CHICKEN RUN (2000)
8 shots chosen by 10 participating blogs 

I’m impressed with their smart set and costume designs that imitate the war time, including concentration camp (the chicken farm), clothing and even the gas chamber (the pie machine)...
-Chirapat

My favorite moments are the slightly darker and somber ones that really give this film its depth...
-Sorta That Guy

I always say when I judge a comedy the number one factor is- Did it make me laugh?  The answer for Chicken Run is Yes!  I laughed back in 2000 and I laughed today watching it. 
-54 Disney Reviews 

 There's a great mastery of visual grammar at work here, and directors Park and Peter Lord show a strong hand in their feature debuts.
-The Entertainment Junkie

The mixture of round, soft and mostly appealing character designs with its detailed and bleak world is jarring at first, but the mixture of the two give the film quite a striking look...." 
-Magnificent Obsession, um blog de cinema 

A very traditional movie in terms of plot mechanics, but it becomes something much more sentimental and endearing by telling this story from the perspective of a group of claymation chickens..." 
-Coco Hits NY 

The shot above is one of the many great sight gags in the film..."
-Film Actually 


More like people than the absolute dread of the Tweedies in their midst, the chickens quite quickly caught me off-guard with their stock yet recognizable personalities...
-Movie Motorbreath

The content and framing of this shot being rather conventional, save for the chickenification of it. Which is no sin, of course..."
Antagony & Ecstasy

As for my shot...

This is not it, but I have to share it because it was my heartiest laugh in 2015 (and I didn't remember it at all from 2000). A throwaway reaction shot during Ginger's planning meeting...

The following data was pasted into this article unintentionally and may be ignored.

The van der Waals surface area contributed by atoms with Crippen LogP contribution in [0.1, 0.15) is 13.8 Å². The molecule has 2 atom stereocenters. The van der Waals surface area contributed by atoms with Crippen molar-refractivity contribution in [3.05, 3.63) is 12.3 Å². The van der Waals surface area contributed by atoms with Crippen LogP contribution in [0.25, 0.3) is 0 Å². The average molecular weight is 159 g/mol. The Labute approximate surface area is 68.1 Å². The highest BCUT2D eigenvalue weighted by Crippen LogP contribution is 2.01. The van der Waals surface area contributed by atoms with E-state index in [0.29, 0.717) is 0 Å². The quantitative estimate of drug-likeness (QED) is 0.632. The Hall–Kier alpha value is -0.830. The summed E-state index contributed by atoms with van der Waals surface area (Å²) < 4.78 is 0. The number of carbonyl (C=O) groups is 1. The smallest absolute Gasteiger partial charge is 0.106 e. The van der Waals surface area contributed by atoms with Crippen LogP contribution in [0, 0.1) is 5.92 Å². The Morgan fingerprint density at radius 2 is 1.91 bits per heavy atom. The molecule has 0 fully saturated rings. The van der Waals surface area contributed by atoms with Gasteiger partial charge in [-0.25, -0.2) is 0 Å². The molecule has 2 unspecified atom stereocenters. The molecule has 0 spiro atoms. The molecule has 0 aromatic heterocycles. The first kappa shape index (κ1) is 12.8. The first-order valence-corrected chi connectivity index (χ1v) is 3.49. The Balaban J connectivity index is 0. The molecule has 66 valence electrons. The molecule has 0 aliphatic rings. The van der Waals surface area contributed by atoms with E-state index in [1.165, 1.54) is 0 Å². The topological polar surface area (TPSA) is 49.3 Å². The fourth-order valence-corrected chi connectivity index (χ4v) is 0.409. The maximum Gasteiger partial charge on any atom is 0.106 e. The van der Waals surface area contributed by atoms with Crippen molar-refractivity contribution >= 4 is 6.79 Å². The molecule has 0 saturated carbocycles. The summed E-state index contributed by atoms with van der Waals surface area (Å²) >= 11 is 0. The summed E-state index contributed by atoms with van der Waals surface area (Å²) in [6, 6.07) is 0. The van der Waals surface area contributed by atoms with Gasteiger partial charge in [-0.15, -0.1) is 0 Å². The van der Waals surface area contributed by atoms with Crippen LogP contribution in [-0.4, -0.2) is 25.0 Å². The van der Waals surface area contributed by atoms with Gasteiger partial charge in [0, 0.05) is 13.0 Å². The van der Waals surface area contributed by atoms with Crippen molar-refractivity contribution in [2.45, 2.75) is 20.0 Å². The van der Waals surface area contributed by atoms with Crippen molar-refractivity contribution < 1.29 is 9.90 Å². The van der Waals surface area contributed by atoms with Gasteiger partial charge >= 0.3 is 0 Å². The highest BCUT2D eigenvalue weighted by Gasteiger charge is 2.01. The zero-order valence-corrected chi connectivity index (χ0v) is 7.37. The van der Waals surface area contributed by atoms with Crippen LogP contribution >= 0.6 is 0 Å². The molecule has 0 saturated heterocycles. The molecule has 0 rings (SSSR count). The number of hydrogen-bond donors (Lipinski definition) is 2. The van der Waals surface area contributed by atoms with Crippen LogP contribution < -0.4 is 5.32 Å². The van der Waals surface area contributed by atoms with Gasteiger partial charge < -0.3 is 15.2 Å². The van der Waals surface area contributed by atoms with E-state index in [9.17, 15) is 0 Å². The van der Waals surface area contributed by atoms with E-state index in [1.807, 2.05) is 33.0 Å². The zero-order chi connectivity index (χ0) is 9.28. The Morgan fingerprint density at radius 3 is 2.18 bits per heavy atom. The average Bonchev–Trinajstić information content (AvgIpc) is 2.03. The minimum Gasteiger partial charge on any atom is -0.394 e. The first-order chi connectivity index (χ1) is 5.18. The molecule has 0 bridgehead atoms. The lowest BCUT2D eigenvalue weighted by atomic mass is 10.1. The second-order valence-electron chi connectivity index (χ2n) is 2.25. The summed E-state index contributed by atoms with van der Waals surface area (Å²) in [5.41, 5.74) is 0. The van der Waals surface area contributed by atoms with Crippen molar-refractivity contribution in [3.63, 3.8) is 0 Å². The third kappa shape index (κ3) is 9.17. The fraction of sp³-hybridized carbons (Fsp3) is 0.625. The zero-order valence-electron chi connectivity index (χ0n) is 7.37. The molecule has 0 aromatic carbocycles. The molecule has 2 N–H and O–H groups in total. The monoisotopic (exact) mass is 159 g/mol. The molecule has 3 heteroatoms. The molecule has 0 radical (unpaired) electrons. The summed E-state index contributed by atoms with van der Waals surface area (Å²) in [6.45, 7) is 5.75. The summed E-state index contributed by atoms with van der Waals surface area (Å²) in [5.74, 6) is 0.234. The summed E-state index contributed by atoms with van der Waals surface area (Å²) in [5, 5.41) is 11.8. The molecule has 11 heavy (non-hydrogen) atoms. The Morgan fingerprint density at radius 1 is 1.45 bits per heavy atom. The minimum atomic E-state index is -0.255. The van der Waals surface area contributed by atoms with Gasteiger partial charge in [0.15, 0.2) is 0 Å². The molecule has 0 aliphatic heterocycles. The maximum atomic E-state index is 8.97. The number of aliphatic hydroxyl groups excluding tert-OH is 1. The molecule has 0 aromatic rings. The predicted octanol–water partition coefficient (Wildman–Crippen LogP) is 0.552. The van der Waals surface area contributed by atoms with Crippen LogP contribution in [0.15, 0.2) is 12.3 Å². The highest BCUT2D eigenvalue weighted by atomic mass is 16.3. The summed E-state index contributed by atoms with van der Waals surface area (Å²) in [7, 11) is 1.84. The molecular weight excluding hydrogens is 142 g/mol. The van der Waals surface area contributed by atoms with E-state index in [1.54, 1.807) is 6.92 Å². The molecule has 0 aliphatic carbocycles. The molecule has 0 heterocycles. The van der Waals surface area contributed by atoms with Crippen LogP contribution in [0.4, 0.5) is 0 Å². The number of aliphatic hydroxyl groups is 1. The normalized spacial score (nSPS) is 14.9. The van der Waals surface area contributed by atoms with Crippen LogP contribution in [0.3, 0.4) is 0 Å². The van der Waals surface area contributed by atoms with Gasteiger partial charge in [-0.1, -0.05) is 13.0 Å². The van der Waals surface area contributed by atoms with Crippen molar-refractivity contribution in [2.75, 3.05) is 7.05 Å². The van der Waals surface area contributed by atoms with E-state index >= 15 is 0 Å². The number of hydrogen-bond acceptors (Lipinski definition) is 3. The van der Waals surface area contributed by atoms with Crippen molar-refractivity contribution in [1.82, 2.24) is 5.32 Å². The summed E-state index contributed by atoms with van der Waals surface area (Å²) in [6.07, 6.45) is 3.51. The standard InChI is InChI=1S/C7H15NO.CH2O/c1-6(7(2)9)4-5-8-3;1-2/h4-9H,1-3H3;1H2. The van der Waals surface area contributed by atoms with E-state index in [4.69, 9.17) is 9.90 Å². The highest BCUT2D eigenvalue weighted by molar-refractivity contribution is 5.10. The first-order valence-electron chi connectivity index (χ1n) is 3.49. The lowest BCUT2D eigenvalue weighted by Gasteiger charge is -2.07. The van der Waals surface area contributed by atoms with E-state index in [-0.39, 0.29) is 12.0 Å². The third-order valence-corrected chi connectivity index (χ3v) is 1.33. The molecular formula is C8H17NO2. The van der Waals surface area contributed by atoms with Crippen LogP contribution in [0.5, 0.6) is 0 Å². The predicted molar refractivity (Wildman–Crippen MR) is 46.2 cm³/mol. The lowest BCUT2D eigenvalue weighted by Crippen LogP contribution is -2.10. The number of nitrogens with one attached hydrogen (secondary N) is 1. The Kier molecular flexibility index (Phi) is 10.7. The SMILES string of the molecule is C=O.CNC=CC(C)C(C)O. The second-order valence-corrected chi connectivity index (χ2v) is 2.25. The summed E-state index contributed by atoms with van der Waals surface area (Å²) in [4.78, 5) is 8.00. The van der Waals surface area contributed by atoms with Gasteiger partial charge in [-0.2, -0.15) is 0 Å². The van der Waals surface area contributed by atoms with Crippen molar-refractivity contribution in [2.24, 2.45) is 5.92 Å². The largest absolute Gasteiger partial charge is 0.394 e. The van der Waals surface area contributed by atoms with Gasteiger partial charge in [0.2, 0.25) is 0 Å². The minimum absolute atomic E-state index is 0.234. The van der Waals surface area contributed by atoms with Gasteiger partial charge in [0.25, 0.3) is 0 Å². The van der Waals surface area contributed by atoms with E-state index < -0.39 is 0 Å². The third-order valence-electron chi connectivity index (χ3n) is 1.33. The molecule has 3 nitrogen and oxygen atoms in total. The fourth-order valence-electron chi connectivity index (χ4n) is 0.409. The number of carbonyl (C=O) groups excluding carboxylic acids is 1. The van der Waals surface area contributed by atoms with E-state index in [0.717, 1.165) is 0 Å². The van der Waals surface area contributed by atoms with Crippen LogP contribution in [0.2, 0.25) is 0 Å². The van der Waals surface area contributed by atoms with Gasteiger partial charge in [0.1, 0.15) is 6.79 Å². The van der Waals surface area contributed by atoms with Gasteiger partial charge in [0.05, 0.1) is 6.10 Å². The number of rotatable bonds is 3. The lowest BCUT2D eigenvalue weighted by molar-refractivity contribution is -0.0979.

Now, i know our last escape attempt was a bit of a fiasco… 

The "acting" in this super brief cutaway is nothing less than perfection.

I normally select my shot before I've seen any from the contributors but I was late this week and of all the images I saved, two of the three I was struggling to choose between were Babs with her knitted noose, a great morbid sight gag, and that beautifully eery overhead shot in the oven, which is so bold design wise and unlike much else in the movie. Amusingly they happen to be the two shots that were both chosen more than once! Or perhaps it's telling considering that the film relies heavily on highly conventional, even cliché, shot types -- see Tim's article for a good description of why this is

The best shot in Chicken Run is not a single shot but the repeated motif of entire groups of chickens staring directly at the camera, blinking round eyes, dimbulb groupthink, and unified emotions, whether its awe, hope, or hysteria. But it's so much funnier in motion, so here is my choice.

Also funnier in motion, as the farmer does a double take with his flashlight, and the real chicken, hiding under the bed making awkward chicken noises. It's a great meta joke about this entire movie; a movie painstakingly crafted by humans with anthropomorphic clay chickens as their stand-ins, with the chickens themselves play-acting animal behavior for "humans" inside of it, with their own crafted objects. It's smart but, even better, it's sublimely silly.

NEXT WEEK: ANGELS IN AMERICA (2003) - Here are the details

Thursday
Aug062015

Tim's Toons: The wonderful world of Aardman Animations

Tim here. This week sees the release in the US of Shaun the Sheep Movie, a film whose nightmarishly anti-grammatical title hides the sweetest soul of any family movie of 2015. And this is no less than we'd expect, given that it is the newest film from the ever-reliable Aardman Animations of Bristol, England.